MOSCOW -- Russia has evacuated all military personnel from its small naval base in Syria, Russian news organizations reported Wednesday.
The base, at Tartus on the Mediterranean, has been Russia's only foothold in the Middle East. Although it is a minor facility, its importance has grown as Russia continues to support the regime of President Bashar al-Assad in its war against rebel forces.
A 16-ship Russian naval task force in the eastern Mediterranean remains on post, reports said. Cyprus has made its ports available to the Russian fleet if needed.
"We have neither servicemen nor civilians in Syria anymore," the newspaper Vedemosti reported, quoting an unnamed Defense Ministry employee. "Or Russian military instructors assigned to units of the Syrian regular army for that matter."
Russia's troop withdrawal comes despite the fact that the port city of Tartus has remained relatively unscathed by the violence convulsing other major Syria cities.
The government has tightened its grip on the area as Mr. Assad's forces push to secure territory that connects government-held coastal areas with the capital, Damascus. The rebel-held town of Tal Kalakh, about 15 miles southeast of Tartus, fell under complete government control Tuesday, according to the Britain-based Syrian Observatory for Human Rights.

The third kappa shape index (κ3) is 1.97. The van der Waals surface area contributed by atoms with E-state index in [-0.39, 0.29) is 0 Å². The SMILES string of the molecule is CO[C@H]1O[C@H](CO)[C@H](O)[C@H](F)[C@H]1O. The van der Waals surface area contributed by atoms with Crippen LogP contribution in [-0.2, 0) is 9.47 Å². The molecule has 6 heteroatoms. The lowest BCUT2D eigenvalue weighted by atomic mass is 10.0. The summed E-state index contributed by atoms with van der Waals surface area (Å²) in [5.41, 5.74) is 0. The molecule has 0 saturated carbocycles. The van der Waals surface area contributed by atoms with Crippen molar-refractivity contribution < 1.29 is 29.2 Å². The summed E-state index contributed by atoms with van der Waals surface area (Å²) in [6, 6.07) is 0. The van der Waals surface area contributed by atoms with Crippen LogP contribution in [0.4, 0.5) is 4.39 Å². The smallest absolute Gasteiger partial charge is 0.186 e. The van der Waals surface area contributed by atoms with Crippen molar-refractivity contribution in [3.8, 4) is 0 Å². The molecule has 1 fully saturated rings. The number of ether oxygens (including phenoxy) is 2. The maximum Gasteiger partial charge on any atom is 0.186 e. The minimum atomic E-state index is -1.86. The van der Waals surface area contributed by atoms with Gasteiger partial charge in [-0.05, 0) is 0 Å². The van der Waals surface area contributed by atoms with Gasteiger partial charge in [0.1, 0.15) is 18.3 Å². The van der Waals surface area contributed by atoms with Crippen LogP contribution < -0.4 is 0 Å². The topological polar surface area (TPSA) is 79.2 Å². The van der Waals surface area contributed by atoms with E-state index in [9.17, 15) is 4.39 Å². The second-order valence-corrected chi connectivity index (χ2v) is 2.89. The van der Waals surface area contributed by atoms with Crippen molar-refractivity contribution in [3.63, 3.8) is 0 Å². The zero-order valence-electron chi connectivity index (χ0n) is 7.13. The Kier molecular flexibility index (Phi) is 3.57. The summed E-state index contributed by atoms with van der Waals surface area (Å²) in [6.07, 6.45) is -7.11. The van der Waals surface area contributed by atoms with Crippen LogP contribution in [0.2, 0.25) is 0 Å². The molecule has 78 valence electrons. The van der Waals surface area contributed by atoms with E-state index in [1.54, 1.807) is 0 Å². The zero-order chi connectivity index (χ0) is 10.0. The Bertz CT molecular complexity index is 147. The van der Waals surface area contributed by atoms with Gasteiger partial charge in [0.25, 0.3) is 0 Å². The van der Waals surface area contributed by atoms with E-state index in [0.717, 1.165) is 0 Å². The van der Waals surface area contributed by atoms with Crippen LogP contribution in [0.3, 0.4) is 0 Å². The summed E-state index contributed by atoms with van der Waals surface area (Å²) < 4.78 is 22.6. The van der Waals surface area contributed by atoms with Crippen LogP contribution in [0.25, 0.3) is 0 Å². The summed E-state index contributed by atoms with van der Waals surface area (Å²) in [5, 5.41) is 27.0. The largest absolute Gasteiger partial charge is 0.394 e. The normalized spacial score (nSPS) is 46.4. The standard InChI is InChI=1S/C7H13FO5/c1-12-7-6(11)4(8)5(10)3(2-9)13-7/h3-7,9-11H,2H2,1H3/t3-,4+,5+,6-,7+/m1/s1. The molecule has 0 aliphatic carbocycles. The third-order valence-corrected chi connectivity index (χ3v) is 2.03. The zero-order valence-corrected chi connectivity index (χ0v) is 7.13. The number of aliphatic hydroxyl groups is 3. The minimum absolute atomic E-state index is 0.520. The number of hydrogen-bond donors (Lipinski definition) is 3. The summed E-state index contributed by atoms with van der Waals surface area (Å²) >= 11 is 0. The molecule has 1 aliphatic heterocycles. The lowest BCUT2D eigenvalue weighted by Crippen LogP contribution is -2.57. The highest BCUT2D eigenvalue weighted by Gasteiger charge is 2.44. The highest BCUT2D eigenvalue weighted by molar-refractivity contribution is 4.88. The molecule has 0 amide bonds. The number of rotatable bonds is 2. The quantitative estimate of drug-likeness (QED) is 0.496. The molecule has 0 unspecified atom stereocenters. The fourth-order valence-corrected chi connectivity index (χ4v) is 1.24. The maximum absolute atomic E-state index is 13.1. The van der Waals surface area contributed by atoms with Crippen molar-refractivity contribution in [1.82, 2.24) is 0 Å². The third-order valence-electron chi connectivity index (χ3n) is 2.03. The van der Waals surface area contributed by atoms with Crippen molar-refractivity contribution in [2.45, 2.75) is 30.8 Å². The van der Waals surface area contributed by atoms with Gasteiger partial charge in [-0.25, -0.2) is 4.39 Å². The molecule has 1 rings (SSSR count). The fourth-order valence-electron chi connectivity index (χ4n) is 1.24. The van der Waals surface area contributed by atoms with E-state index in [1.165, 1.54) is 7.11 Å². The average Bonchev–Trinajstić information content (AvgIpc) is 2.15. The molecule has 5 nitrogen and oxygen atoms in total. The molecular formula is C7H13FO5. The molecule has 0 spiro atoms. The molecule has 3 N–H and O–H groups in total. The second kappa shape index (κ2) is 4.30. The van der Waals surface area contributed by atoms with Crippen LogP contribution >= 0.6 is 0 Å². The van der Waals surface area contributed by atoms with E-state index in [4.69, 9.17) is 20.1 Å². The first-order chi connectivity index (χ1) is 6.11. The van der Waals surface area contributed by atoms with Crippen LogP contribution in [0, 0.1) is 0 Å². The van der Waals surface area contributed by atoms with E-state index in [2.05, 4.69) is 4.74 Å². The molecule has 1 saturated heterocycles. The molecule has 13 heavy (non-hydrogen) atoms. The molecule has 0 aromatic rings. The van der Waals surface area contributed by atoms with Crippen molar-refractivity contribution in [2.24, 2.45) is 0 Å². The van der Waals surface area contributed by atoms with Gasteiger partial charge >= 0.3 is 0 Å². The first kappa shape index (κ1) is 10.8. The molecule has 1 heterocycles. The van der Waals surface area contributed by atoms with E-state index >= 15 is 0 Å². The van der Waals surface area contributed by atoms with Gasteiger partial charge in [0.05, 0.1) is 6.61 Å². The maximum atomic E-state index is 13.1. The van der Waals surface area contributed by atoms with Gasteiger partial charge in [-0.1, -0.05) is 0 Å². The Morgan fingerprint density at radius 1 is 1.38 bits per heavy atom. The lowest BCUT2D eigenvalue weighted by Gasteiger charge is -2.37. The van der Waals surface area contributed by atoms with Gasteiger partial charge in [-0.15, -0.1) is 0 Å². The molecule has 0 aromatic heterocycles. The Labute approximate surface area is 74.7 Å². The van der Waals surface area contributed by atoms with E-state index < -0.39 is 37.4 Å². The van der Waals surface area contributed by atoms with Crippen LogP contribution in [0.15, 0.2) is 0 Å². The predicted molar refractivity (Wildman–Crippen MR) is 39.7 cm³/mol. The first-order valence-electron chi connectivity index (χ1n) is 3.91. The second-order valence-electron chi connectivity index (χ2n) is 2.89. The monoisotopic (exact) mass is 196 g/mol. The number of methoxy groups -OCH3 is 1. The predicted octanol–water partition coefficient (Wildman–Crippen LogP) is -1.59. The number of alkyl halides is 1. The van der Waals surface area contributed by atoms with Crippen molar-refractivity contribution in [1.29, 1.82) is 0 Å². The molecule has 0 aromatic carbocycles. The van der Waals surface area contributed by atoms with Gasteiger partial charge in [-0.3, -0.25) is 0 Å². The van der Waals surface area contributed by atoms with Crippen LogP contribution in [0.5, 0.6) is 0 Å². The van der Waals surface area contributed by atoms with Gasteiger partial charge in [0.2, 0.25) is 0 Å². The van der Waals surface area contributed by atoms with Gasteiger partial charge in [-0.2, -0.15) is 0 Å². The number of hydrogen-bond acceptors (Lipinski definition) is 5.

A person with knowledge of the decision told Russia's RT television channel that the withdrawal reflected concerns about the risks posed by the ongoing civil war, as well as fear of an incident involving the Russian military that could have larger consequences.
Russia has been flying its citizens out of Syria all spring. Mr. Bogdanov said about 30,000 Russians live throughout the country, some in rebel-held areas.
News of the pullout comes as Russian and U.S. diplomats have been meeting to try to work out arrangements for a new peace conference on Syria. Foreign Minister Sergei Lavrov and Secretary of State John Kerry are to discuss the conference when they meet next week in Brunei.
It does not appear that the Tartus pullout will interfere with Russia's delivery of air-defense and anti-ship missiles to Syria. Mr. Bogdanov again defended the arms shipments as legal and part of an existing contract. Asked when the deliveries would begin, he replied that that was a decision for the "supreme command."